As late as 16th A.D. century Vachaspati Misra, the author of Vyovahara-Chintamani, the great Code on legal procedure, wrote that the burden of establishing the bar of prangnyaya was on the defendant because it was his duty to prove his former victory.—Vyovahara Chintamani, edited by Dr. Ludo Rocher, published by the University of Ghent, 1956, p. 64 (cited by Mr. Justice Dhavan of the Allahabad High Court).
Res judicata connotes a thing already adjudicated upon—res means thing and judicata means already decided.
State of Uttar Pradesh v. Nawab Husain:
The principle of estoppel per rem judicatum is a rule of evidence. As has been stated in Marginson v. Balcburn Borough Council, it may be said to be “the broader rule of evidence which prohibits the reassertion of a cause of action”.
The doctrine is based on two theories: (1) the finality and conclusiveness of judicial decisions for the final termination of disputes in the general interest of community as a matter of public policy and (ii) the interests of the individual that he should be protected from multiplication of litigation.
It, therefore, serves not only a public but also a private purpose by obstructing the reopening of matters which have once been adjudicated upon. It is thus not permissible to obtain a second judgment for the same civil relief on the same cause of action, for otherwise the spirit of contentiousness may give rise to conflicting judgments of equal authority, lead to multiplicity of actions and bring the administration of justice into disrepute.
It is the cause of action which gives rise to an action, and that is why it is necessary for the court to recognise that a cause of action which results in a judgment must lose its identity and vitality and merges in the judgment when pronounced. It cannot, therefore, survive the judgment, or give rise to another cause of action on the same facts. This is what is known as the general principle of res Judicata.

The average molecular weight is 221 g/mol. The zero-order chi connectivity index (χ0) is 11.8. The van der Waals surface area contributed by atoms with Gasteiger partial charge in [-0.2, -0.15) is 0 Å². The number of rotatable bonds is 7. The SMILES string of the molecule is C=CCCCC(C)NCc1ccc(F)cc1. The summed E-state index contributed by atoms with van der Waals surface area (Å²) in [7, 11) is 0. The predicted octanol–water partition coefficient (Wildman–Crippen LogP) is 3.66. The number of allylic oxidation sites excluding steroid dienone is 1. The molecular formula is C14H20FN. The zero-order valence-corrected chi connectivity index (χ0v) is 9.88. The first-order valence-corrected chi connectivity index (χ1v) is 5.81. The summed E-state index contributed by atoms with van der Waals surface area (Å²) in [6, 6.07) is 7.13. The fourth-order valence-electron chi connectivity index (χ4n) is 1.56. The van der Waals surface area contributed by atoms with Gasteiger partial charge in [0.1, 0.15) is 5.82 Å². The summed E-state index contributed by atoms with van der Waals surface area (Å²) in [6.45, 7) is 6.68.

But it may be that the same set of facts may give rise to two or more causes of action. If in such a case a person is allowed to choose and sue upon one cause of action at one time and to reserve the other for subsequent litigation, that would aggravate the burden of litigation, Courts have, therefore, treated such a course of action as an abuse of its process and Somervell, L.J. has answered it as follows in Greenhalgh v. Mallard:
“I think….. it would be accurate to say that res Judicata for this purpose is not confined to the issues which the court is actually asked to decide, but that it covers issues or facts which are so clearly part of the subject-matter of the litigation and so clearly could have been raised that it would be an abuse of the process of the court to allow a new proceeding to be stated in respect of them.”
This is, therefore, another and an equally necessary and efficacious aspect of the same principle, for it helps in raising the bar of res Judicata by suitably construing the general principle of subduing a cantankerous litigant. That is why this other rule has sometimes been referred to as constructive res Judicata which in reality is an aspect or amplification of the general principle.
In Daryao v. State of U.P., the Supreme Court observed:
“Now, the rule of res Judicata as indicated in section 11 of the Code of Civil Procedure has no doubt some technical aspects, for instance, the rule of constructive res Judicata may be said to be technical; but the basis on which the said rule rests is founded on consideration of public policy. It is in the interest of the public at large that finality should attach to the binding decisions pronounced by courts of competent jurisdiction, and it is also in the public interest that individuals should not be vexed twice over with the same kind of litigation.”
It is thus clear that technical aspects of section 11, C.P.C., as for instance, pecuniary or subject-wise competence of the earlier forum to adjudicate the subject-matter or grant reliefs sought in the subsequent litigation, would be immaterial when the general doctrine of res Judicata is to be invoked.